Often the recruiter hides behind technology. The recruiter has become more remote from where the recruiter can actually have an impact! We are being pushed aside, being made less relevant every day, and we are allowing it to happen by dumbing down the process. We use technology when we should use personal interaction.

Allowing clients to send us job specifications electronically, which we then start to work on. Emailing a shortlist to the client with no verbal commentary or insights added. Long emails to candidates about the job and why they should take it. Where is the ability to have an impact? To create outcomes?

The work many recruiters do amounts to little more than key word matching. They are not sophisticated in technology use, in social media, in talent acquisition or even in the old school skills of the craft of recruitment.

These recruiters are stuck in no-mans land. Not technologically strong, and not strong on true consulting skills. That is why so many recruiters are in so much pain.

It’s a commercial imperative to build a business model that uses technology and human skills to connect recruiters to both clients and candidate

So I would build my business model to operate in complete opposition to transactional recruiting. Leave that to the big scale, low margin players, or the online solutions that add zero value.

In fact, the smarter direction is to build a model that works on exclusivity, retainers, commitment and partnership.

This is not new. In fact it’s as old as recruitment itself. But we have lost the ability to sell it. We have been taken in by the fact that what I am suggesting is difficult. But the reality is the ‘easy road” of multi-listed, contingent, resume racing, ambulance-chasing, transactional, dog-eat-dog, trench warfare recruitment, is in fact going to be more than ‘difficult’. It’s going to be terminal.

I repeat. The future of recruitment is where highly sophisticated technology meets highly tailored and influential human interaction.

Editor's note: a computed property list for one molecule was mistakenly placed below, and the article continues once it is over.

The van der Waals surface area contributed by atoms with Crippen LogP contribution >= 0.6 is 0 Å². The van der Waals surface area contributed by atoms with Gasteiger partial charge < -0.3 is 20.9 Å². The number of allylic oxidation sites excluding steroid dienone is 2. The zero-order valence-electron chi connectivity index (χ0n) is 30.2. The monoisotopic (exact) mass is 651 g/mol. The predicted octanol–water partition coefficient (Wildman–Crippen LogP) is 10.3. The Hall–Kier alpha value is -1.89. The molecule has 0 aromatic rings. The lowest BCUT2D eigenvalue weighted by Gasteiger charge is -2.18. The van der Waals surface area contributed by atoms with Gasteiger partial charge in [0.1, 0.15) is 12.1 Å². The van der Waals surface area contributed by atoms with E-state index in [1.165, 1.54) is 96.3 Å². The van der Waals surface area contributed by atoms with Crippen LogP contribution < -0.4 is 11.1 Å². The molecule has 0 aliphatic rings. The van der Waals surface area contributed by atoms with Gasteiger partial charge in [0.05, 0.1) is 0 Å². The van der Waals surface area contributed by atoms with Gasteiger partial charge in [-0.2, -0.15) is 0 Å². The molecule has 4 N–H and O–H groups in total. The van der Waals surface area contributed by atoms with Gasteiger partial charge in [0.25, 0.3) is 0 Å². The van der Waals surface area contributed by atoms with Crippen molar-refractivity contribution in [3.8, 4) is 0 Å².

Where art marries science, if you like

That is where we turn work into money.

Views: 283

Tags: Agency Recruiting, Corporate Recruiting, Human Resources, Job Seekers

Comment by Keith Halperin on June 3, 2014 at 10:32pm

Thanks, Greg. While "technology will never replace recruitment", it will replace lots of low-touch, low value-add- recruiters who aren't able to latch onto clients too lazy or ignorant to know that what they they're paying for ( job board-scraped candidates sold by dialing-for-dollars (or pounds) newbies for 15-20% fees (in the U.S.)) is much more expensive and less effective than other alterrnatives (sourcers, off-shore  RPOs, etc.).

-kh

Comment by sheila Greco on June 4, 2014 at 10:23pm

Greg thank you for sharing a lot of good information. I agree with many of your points. The human touch of recruiting will never go away. Just saying……….

Comment by Terence Verma on June 5, 2014 at 6:17am

Thanks Greg. There being no emotion in Technology, the life blood of any Organisation is its Human Resource that determines the all important culture and values. That needs to be reflected by the recruiter and, matched with the candidate.

Terence

 

Comment by Randall Scasny on June 10, 2014 at 9:36am

Greg,

Excellent! The problem with technology is that it doesn't taken into account the human factor. Case in point: I recently had a candidate who wanted to do something else. We went back and forth for a month or so. Then, she got an interview at an ed tech startup -- exactly what she wanted, she said. Well, she was excited. Unfortunately, the interview was distant and unfriendly. Then the candidate was asked, "What won't you do?" The candidate was dumbfounded. (I won't rob a bank!) So, literally over night she gave up on the idea of doing something else. She was turned off like b.o. Two months of wasted work because of the human, gut factor that told her "this ain't for me."